Moving to a New Country…

movingPretend with me for a moment?  Let’s say that you were suddenly given an opportunity to go live in a country that you’ve always wanted to visit.  You’ve got some advance notice, but it’s a totally different culture over there.  So, for the months ahead of moving, you look at the climate, make sure you have the right clothes, take care of any medical issues before going, learn some of the language, learn the traffic laws, and get some housing arranged before you hop on that plane.

Still, even with preparation, you know you’re going to have a period of adjustment once you actually GET there.  You would probably be advised to give yourself a decent buffer of time to get over jet lag and get to know your way around this new country before you try to roll with normal living….and besides, it’ll be a completely different normal.  Life as you’ve lived in your birth country isn’t going to be replicated in the new place!   It’ll take a good bit of time to adjust, and that’s perfectly normal and healthy.

You know where I’m going with this, right?  Having a baby…it’s just like moving to a new country.  Planning and preparing ahead of time are so good and helpful, but really, the transition to having a new person in your family starts when you birth that little person, not before.  This is a huge transition, and it is worthy of time and space to just get used to the new way life is going to be, and get your feet under you.  My current reading, Mothering the New Mother by Sally Placksin,  talks about this time of transition, learning, and bonding during the Fourth Trimester.  These three months or so after your baby is born are “characterized by intense learning and need for nurturing…a time of drawing together and uniting the family unit.”  (p. 12)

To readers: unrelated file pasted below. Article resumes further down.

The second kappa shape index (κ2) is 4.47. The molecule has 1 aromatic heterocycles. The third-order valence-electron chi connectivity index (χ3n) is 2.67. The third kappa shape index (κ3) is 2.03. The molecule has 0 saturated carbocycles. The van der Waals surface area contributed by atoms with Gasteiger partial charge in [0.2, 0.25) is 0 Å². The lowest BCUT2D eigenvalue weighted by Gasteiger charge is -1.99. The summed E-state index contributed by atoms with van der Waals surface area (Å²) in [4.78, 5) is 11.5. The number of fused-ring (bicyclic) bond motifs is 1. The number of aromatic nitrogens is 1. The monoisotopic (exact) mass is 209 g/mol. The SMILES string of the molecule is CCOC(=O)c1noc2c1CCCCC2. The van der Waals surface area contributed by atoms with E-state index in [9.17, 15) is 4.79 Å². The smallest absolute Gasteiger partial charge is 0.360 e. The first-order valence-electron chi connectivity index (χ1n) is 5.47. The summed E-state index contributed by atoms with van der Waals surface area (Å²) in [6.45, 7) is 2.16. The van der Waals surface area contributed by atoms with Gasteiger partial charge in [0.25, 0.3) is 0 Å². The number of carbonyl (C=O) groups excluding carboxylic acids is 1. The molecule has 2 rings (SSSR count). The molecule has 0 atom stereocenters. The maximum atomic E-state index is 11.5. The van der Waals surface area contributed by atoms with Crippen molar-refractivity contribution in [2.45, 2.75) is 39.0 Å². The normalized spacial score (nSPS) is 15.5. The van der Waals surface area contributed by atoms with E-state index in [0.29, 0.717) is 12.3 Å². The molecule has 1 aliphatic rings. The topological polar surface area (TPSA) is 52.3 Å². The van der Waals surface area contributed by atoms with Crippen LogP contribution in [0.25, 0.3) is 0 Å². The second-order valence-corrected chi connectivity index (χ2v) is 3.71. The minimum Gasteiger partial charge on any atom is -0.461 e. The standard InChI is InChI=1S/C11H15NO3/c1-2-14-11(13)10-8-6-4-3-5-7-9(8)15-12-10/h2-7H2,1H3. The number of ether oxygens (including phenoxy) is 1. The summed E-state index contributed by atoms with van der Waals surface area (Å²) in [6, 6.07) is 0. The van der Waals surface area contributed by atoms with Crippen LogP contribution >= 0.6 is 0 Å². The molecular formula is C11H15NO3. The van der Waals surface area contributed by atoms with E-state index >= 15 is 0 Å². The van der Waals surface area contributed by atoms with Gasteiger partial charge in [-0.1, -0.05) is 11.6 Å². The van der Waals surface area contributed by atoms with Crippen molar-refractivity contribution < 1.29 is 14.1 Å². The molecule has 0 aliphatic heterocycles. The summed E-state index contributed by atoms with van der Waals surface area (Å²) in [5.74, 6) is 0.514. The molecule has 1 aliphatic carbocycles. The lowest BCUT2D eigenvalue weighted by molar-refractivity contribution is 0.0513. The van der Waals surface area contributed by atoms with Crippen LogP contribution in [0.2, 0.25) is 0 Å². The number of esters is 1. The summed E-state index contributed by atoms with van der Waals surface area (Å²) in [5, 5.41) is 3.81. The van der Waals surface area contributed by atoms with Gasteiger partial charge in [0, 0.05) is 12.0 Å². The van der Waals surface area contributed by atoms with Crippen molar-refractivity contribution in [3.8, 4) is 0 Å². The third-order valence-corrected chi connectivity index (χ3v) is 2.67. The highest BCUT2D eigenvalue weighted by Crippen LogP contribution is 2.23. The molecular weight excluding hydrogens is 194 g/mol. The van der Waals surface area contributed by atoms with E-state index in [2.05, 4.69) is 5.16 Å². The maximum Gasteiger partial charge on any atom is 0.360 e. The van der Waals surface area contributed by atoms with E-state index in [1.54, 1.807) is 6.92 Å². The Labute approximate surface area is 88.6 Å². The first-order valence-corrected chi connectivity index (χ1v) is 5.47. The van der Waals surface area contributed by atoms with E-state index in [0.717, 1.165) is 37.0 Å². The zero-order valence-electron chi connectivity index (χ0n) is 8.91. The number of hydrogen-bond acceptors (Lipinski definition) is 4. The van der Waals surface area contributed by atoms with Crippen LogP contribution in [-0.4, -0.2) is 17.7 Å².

This early postpartum period, during the first two or three months of a baby’s life–are a time that I am becoming increasingly passionate about.  Sally Placksin recommends that “the best time to prepare a postpartum support network is prenatally” (p. 30), and this can take so many different forms.  I have a few suggestions:

  • Sign up for my class.  I know, it’s a shameless plug, but I’m going to give you a road map and vocabulary book and some hands-on practice caring for a baby.  I’ve got a lot of that information on preparing for your postpartum support network all set for you.
  • Seriously clear your schedule for weeks.  Give yourself the bandwidth to just deal with the transition of adding a family member, and not anything else.
  • Stay in a comfy nightgown for a few weeks….part of this transition is learning your baby, learning how to breastfeed, and all while healing and dealing with sleep deprivation.  Staying in a nightgown signals to yourself AND others that you aren’t running at 100% and shouldn’t be expected to just jump back in to normal life.
  • Get some numbers for lactation consultants handy; how successful you feel in breastfeeding is influenced up to 90% by the support you have available.
  • Also find numbers for support and counseling for Postpartum emotions…they can swing wildly as your hormones shift, and you will want resources to help you feel strong.  If those emotions take you for too much of a ride, getting some help early will drastically minimize how long that ride lasts
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